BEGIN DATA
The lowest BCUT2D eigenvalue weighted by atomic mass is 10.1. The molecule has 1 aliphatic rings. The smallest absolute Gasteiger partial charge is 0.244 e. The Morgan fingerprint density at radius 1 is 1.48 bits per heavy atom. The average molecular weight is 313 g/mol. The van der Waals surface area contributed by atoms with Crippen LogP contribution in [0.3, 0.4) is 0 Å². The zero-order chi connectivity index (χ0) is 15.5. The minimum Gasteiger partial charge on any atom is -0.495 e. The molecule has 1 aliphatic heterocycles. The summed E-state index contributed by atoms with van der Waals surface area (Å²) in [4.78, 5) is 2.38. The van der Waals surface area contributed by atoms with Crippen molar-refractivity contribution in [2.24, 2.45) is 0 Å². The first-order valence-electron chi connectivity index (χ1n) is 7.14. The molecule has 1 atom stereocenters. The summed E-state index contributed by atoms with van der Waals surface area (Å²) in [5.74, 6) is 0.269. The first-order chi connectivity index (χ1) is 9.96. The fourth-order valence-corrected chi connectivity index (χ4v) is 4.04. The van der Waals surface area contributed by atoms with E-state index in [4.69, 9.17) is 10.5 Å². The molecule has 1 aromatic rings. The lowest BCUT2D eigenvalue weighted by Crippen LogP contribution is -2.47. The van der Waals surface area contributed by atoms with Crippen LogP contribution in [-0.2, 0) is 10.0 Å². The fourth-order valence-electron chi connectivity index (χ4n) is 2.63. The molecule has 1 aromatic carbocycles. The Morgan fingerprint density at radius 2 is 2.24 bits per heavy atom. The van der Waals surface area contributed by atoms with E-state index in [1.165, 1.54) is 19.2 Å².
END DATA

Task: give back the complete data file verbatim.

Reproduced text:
The lowest BCUT2D eigenvalue weighted by atomic mass is 10.1. The molecule has 1 aliphatic rings. The smallest absolute Gasteiger partial charge is 0.244 e. The Morgan fingerprint density at radius 1 is 1.48 bits per heavy atom. The average molecular weight is 313 g/mol. The van der Waals surface area contributed by atoms with Crippen LogP contribution in [0.3, 0.4) is 0 Å². The zero-order chi connectivity index (χ0) is 15.5. The minimum Gasteiger partial charge on any atom is -0.495 e. The molecule has 1 aliphatic heterocycles. The summed E-state index contributed by atoms with van der Waals surface area (Å²) in [4.78, 5) is 2.38. The van der Waals surface area contributed by atoms with Crippen molar-refractivity contribution in [2.24, 2.45) is 0 Å². The first-order valence-electron chi connectivity index (χ1n) is 7.14. The molecule has 1 atom stereocenters. The summed E-state index contributed by atoms with van der Waals surface area (Å²) in [5.74, 6) is 0.269. The first-order chi connectivity index (χ1) is 9.96. The fourth-order valence-corrected chi connectivity index (χ4v) is 4.04. The van der Waals surface area contributed by atoms with E-state index in [4.69, 9.17) is 10.5 Å². The molecule has 1 aromatic rings. The lowest BCUT2D eigenvalue weighted by Crippen LogP contribution is -2.47. The van der Waals surface area contributed by atoms with Crippen LogP contribution in [-0.2, 0) is 10.0 Å². The fourth-order valence-electron chi connectivity index (χ4n) is 2.63. The molecule has 1 aromatic carbocycles. The Morgan fingerprint density at radius 2 is 2.24 bits per heavy atom. The van der Waals surface area contributed by atoms with E-state index in [1.165, 1.54) is 19.2 Å².